Briscoe, G. & Aste, T. (2017), Blockchains: Distributed consensus, in ‘P2P Financial Systems International Workshop’.

Briscoe, G. & Hon, J. (2017), Choreograthons: Hackathon model for dance composition, in ‘International Conference on Technology, Innovation, Entrepreneurship and Education’.

Briscoe, G. (2016), Designing knowledge exchange: Towards understanding the landscape between arts and humanities research and the creative economy, in ‘Challenges and Best Practice in Co-Production Conference’.

Briscoe, G. (2016), Visualising scale-invariant comparative energy use, in ‘TEDDINET Energy Feedback Symposium’.

Briscoe, G. (2016), Who controls the cyborg?, in ‘4S/EASST Science + Technology By Other Means Conference’.

Briscoe, G. & Blom, J. (2016), Touchscreen thimbles: Enabling intuitive interaction, in ‘Smart Portable, Wearable, Implantable and Disability-oriented Devices and Systems’.

Briscoe, G. & Speed, C. (2016), Visualising digital omnipresence: Ghosts of futures past, in ‘The Transdisciplinary Imaging Conference At The Intersection Between Art, Science And Culture’.

Fullarton Pegg, F., Mulligan, C., Briscoe, G., Lockwood, J. & Freer, D. (2016), Artefact as bridging concept for designing future economies, in ‘ACM Computer-Human Interaction, Attending To Objects As Outcomes Of Design Research Workshop’.

Briscoe, G. (2015), Creative gardens: Socially-sustainablity, in ‘Future Connections 2015’.

Briscoe, G. (2015), Creative gardens: Socially-sustainablity (poster), in ‘Future Connections 2015’.

Briscoe, G. & Fullarton Pegg, F. (2015), Socially-sustainable smartphone (artefact), in ‘Sharing Design: Utopia of Culture Makers Exhibit, International Culture Makers Joint Design Exhibition (Milan Design Week)’.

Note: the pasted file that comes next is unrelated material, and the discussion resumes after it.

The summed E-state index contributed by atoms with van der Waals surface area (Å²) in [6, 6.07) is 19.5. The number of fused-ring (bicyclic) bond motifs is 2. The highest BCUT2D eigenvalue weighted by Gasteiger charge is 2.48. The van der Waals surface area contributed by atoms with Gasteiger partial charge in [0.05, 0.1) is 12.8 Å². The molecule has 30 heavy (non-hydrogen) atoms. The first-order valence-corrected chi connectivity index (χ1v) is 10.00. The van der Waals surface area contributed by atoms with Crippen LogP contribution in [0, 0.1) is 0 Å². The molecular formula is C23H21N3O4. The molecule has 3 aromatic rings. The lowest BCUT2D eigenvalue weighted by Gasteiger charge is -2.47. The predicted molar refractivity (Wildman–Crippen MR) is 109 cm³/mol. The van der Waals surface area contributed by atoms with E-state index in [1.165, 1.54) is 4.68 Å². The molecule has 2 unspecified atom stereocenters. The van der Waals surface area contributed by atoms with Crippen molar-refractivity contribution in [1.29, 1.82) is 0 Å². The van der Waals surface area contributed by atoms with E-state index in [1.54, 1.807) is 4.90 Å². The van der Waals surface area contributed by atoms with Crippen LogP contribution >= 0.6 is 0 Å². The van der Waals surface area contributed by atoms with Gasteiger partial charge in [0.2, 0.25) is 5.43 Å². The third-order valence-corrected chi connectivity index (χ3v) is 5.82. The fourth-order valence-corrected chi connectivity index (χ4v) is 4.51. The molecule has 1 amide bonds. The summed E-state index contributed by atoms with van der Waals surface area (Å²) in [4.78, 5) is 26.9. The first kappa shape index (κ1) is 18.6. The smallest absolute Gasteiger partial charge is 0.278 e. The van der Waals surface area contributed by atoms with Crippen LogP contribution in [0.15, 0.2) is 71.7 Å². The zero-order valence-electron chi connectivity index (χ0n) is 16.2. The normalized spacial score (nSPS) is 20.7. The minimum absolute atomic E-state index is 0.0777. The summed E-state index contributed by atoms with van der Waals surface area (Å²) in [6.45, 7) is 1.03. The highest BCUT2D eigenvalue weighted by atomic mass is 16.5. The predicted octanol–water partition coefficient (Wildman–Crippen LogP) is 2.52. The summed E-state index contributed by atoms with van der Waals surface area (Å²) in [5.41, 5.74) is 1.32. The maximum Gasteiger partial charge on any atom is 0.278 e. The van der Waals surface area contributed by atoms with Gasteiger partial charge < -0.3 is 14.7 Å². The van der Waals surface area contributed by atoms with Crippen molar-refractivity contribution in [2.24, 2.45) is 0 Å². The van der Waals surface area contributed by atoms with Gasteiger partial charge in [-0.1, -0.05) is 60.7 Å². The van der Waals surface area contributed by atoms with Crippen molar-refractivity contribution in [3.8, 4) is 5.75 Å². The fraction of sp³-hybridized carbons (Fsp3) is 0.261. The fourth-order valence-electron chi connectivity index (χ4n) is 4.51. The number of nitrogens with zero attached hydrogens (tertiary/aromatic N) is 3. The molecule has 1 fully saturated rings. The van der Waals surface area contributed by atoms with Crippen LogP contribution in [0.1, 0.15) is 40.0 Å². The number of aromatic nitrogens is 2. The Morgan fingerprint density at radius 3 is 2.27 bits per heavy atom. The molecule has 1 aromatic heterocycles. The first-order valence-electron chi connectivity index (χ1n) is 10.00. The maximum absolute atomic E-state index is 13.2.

Briscoe, G., James, S. & Fullarton Pegg, F. (2015), Digital materiality of the internet-of-things, in ‘Material Culture in Action’.

Briscoe, G., Mulligan, C., Fullarton Pegg, F. & Lockwood, J. (2015), Designing future economies: Boundary objects for visualising sustainable innovation, in ‘iJADE Sustainability in Arts Education Conference’.

Briscoe, G. (2014), Digital innovation: The hackathon phenomenon, in ‘Working Papers of The Sustainable Society Network+, ISSN 2052-8604’.

Briscoe, G. (2014), Digital magic: Model for innovation, in ‘Synergize Conference’.

Briscoe, G. & Plumbley, M. (2014), Creating cultures of innovation: Digital creative industries, in ‘AHRC Knowledge Exchange Conference’.

Briscoe, G. & Speed, C. (2014), Ghosts of futures past, in ‘Information Overload Conference’.

Briscoe, G., Freer, D., Finnemore, A., Smith, P. & Pegg, F. F. (2014), Resistance to digitisation: Curated memory cards (artefact), in ‘ACM Designing Interactive Systems Conference, StoryStorm Workshop’.

Garner, C., Bolfek-Radovani, J., Fogg, H., Riedel, J., Ternouth, P., Briscoe, G., Dima, M., Shiach, M. & Virani, T. (2014), London creative and digital fusion, ERDF London Creative and Digital Fusion programme.